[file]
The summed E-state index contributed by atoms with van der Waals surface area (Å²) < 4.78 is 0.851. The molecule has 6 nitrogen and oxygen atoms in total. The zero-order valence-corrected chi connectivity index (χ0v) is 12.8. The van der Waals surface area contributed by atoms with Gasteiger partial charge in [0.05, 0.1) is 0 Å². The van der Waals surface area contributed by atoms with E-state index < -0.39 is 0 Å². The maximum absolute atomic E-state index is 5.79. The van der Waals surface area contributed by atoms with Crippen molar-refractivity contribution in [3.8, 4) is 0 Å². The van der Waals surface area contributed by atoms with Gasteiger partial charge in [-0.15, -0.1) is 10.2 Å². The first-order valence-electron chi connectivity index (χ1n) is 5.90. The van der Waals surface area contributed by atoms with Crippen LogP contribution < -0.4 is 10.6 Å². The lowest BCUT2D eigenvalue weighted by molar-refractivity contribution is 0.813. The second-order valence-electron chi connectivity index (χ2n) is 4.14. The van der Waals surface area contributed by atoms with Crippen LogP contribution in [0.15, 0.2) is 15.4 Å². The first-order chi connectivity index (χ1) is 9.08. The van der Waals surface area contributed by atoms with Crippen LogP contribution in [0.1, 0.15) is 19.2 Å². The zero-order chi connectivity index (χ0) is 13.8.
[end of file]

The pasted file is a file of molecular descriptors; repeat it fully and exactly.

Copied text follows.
The summed E-state index contributed by atoms with van der Waals surface area (Å²) < 4.78 is 0.851. The molecule has 6 nitrogen and oxygen atoms in total. The zero-order valence-corrected chi connectivity index (χ0v) is 12.8. The van der Waals surface area contributed by atoms with Gasteiger partial charge in [0.05, 0.1) is 0 Å². The van der Waals surface area contributed by atoms with E-state index < -0.39 is 0 Å². The maximum absolute atomic E-state index is 5.79. The van der Waals surface area contributed by atoms with Crippen molar-refractivity contribution in [3.8, 4) is 0 Å². The van der Waals surface area contributed by atoms with Gasteiger partial charge in [-0.15, -0.1) is 10.2 Å². The first-order valence-electron chi connectivity index (χ1n) is 5.90. The van der Waals surface area contributed by atoms with Crippen LogP contribution < -0.4 is 10.6 Å². The lowest BCUT2D eigenvalue weighted by molar-refractivity contribution is 0.813. The second-order valence-electron chi connectivity index (χ2n) is 4.14. The van der Waals surface area contributed by atoms with Crippen LogP contribution in [0.15, 0.2) is 15.4 Å². The first-order chi connectivity index (χ1) is 9.08. The van der Waals surface area contributed by atoms with Crippen LogP contribution in [0.1, 0.15) is 19.2 Å². The zero-order chi connectivity index (χ0) is 13.8.